The authors of The Beermat Entrepreneur call the members of this core team ‘cornerstones’. They suggest that the ideal mix is one entrepreneur providing strong leadership, surrounded by four ‘cornerstones’ – one for sale, one for finance, one for product development and one for project delivery and customer service. In real terms, most small businesses cannot afford such a big team, and don’t really need it to begin with. However, even bringing one other person in to the business can make a huge difference to its success during the first year or so.

In many cases, the original team will be composed of the founder, or founders, and one or two relatives or friends who have been roped in along the way. This works well if everyone is committed to the success of the business and prepared to work hard. As we’ve seen the early days of a business are defined by long hours and a painfully demanding workload – there is no room for the half-hearted or unenthusiastic. Not only will they not pull their weight, but they will sap everyone else’s enthusiasm too.

I’ve heard it said ‘never work with friends or relatives’ and it’s true that in some cases this leads to disaster. However, a team who like each other – and have a friendship beyond the business – can also be extremely efficient and powerful.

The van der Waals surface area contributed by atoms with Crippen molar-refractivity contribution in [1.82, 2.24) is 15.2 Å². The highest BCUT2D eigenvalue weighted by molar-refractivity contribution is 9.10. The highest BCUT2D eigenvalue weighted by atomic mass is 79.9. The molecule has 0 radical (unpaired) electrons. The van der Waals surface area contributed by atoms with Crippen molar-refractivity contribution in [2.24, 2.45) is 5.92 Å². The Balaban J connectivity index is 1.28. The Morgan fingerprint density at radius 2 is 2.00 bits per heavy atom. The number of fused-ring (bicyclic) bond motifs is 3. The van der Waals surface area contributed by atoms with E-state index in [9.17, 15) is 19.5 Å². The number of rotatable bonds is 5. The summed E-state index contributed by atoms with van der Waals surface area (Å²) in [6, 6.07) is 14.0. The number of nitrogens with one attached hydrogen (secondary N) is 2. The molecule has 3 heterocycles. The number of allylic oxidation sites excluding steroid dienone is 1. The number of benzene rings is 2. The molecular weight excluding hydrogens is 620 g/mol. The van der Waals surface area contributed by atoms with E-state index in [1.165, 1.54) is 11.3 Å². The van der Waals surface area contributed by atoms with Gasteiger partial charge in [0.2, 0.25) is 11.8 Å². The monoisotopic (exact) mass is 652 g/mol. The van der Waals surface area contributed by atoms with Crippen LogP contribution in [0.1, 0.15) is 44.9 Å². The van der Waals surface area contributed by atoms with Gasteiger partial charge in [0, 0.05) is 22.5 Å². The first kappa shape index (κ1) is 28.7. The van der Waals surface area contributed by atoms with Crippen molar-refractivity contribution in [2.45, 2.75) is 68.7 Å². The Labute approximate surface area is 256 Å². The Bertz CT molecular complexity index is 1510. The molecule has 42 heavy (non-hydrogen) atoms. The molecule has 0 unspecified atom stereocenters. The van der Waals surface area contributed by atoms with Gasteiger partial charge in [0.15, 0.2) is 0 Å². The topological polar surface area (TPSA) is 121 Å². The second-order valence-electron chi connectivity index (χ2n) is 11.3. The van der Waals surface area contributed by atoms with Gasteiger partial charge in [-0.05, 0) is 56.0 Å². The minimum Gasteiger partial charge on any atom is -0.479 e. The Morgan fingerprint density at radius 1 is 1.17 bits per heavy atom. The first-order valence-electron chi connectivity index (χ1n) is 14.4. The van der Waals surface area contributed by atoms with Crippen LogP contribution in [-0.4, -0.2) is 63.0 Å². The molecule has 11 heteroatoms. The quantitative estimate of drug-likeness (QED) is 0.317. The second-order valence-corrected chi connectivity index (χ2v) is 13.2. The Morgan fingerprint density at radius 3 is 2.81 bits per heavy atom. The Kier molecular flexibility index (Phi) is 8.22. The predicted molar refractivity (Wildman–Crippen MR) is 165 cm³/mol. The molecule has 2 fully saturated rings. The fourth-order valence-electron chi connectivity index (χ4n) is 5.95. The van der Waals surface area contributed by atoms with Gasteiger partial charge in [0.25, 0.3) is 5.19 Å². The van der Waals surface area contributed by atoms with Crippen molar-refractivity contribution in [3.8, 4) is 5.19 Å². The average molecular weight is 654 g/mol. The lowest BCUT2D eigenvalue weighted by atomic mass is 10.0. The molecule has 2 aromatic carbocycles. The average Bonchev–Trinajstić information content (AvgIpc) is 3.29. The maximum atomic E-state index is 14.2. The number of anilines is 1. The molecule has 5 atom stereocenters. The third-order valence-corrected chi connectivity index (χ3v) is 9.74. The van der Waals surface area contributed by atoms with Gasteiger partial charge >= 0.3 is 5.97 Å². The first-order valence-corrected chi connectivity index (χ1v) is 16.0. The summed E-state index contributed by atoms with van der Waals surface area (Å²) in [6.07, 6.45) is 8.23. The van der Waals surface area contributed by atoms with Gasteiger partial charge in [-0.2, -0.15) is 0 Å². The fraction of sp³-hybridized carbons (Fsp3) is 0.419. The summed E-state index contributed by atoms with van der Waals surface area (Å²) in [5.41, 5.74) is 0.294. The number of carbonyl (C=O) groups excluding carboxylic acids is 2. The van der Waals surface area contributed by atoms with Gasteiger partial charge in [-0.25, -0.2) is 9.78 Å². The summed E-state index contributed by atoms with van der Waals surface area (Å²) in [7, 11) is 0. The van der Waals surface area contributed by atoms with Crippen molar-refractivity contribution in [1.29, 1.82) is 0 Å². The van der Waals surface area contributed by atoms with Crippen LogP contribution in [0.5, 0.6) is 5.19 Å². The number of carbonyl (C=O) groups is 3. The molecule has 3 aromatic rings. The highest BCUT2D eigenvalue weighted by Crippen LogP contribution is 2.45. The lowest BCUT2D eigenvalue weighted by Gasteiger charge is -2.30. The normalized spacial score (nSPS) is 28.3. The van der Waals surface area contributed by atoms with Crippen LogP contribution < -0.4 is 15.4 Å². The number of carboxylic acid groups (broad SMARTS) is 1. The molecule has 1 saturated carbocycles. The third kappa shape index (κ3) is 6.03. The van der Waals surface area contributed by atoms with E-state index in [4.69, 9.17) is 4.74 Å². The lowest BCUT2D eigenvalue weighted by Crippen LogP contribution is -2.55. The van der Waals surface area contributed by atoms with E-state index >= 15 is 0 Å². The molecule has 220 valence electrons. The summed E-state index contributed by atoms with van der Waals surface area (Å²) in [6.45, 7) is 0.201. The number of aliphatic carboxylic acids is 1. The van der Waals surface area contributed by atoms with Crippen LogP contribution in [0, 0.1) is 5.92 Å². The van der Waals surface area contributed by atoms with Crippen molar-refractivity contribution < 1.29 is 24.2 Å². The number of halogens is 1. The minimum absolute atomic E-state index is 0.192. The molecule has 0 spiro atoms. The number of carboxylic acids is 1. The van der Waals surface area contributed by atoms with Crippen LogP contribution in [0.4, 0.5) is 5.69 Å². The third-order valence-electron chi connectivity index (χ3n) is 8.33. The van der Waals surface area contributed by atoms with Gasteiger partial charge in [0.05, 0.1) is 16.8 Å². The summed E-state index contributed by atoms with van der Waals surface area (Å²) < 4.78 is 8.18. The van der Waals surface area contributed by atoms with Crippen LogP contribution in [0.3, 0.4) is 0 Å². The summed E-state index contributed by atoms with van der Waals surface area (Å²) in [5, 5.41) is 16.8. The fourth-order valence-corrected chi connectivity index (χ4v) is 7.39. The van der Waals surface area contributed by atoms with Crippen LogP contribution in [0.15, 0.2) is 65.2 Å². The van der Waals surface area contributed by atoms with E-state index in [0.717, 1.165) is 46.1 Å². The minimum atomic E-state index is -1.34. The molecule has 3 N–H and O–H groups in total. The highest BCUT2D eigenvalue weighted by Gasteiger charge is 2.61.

Jude, Business adviser

Remember that just because you enjoy spending time with someone socially it doesn’t mean you will like working with them. Ask yourself what they would be like to work with. Are they hardworking? Enthusiastic? What do they have to offer your business? Try to find people whose skills compliment yours, who can bring something to the business that fills ‘gaps’. For instance, if you are fantastic on the finances but weak on marketing, you need to find someone who can bring something extra to the marketing side of the business.

A recent London Business School survey of CEOs found that they considered the major factor that had contributed to the success of their businesses was ‘selecting the right people with good attitudes who are loyal to the company and who want to excel in their careers’.

Defining Roles

Whether you decide to go into business with others as equals or you employ them as part of your original team, it is very important to define roles carefully. Everyone needs to know what is expected of them and where the boundaries of their ‘area’ lie. In businesses with two or more equal partners a lack of clarity about roles can be a major source of conflict, taking up valuable time that might be better spent focused on other aspects of the business. If you have a management team, you need to give them space to fulfil their roles and feel that their contribution is valued. This doesn’t mean handing over control, final decisions will still rest with you (or if they don’t you need to be clear about exactly who is the boss – only one person should take this position or squabbling and infighting can result).